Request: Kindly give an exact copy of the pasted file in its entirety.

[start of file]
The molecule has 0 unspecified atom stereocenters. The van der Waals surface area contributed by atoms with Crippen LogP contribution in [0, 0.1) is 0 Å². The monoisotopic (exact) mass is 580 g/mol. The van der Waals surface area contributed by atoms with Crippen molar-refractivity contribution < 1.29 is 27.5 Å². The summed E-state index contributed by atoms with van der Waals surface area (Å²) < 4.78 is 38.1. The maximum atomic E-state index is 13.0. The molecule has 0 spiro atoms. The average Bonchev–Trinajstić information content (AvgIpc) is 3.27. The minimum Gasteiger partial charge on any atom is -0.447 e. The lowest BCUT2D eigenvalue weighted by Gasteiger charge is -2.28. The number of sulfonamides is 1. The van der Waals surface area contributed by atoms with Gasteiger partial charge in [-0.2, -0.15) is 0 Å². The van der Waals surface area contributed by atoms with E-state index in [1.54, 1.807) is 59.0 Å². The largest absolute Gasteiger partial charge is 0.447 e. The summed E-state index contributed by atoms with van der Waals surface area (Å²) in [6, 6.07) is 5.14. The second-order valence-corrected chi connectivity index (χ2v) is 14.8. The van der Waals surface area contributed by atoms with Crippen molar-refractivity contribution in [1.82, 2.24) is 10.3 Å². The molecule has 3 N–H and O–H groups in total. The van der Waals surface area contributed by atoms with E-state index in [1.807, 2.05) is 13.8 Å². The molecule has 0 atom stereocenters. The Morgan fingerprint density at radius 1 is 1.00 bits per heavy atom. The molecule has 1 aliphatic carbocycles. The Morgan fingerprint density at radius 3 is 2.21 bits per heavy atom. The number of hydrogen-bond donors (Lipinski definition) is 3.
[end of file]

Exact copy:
The molecule has 0 unspecified atom stereocenters. The van der Waals surface area contributed by atoms with Crippen LogP contribution in [0, 0.1) is 0 Å². The monoisotopic (exact) mass is 580 g/mol. The van der Waals surface area contributed by atoms with Crippen molar-refractivity contribution < 1.29 is 27.5 Å². The summed E-state index contributed by atoms with van der Waals surface area (Å²) < 4.78 is 38.1. The maximum atomic E-state index is 13.0. The molecule has 0 spiro atoms. The average Bonchev–Trinajstić information content (AvgIpc) is 3.27. The minimum Gasteiger partial charge on any atom is -0.447 e. The lowest BCUT2D eigenvalue weighted by Gasteiger charge is -2.28. The number of sulfonamides is 1. The van der Waals surface area contributed by atoms with Gasteiger partial charge in [-0.2, -0.15) is 0 Å². The van der Waals surface area contributed by atoms with E-state index in [1.54, 1.807) is 59.0 Å². The largest absolute Gasteiger partial charge is 0.447 e. The summed E-state index contributed by atoms with van der Waals surface area (Å²) in [6, 6.07) is 5.14. The second-order valence-corrected chi connectivity index (χ2v) is 14.8. The van der Waals surface area contributed by atoms with Crippen molar-refractivity contribution in [1.82, 2.24) is 10.3 Å². The molecule has 3 N–H and O–H groups in total. The van der Waals surface area contributed by atoms with E-state index in [1.807, 2.05) is 13.8 Å². The molecule has 0 atom stereocenters. The Morgan fingerprint density at radius 1 is 1.00 bits per heavy atom. The molecule has 1 aliphatic carbocycles. The Morgan fingerprint density at radius 3 is 2.21 bits per heavy atom. The number of hydrogen-bond donors (Lipinski definition) is 3.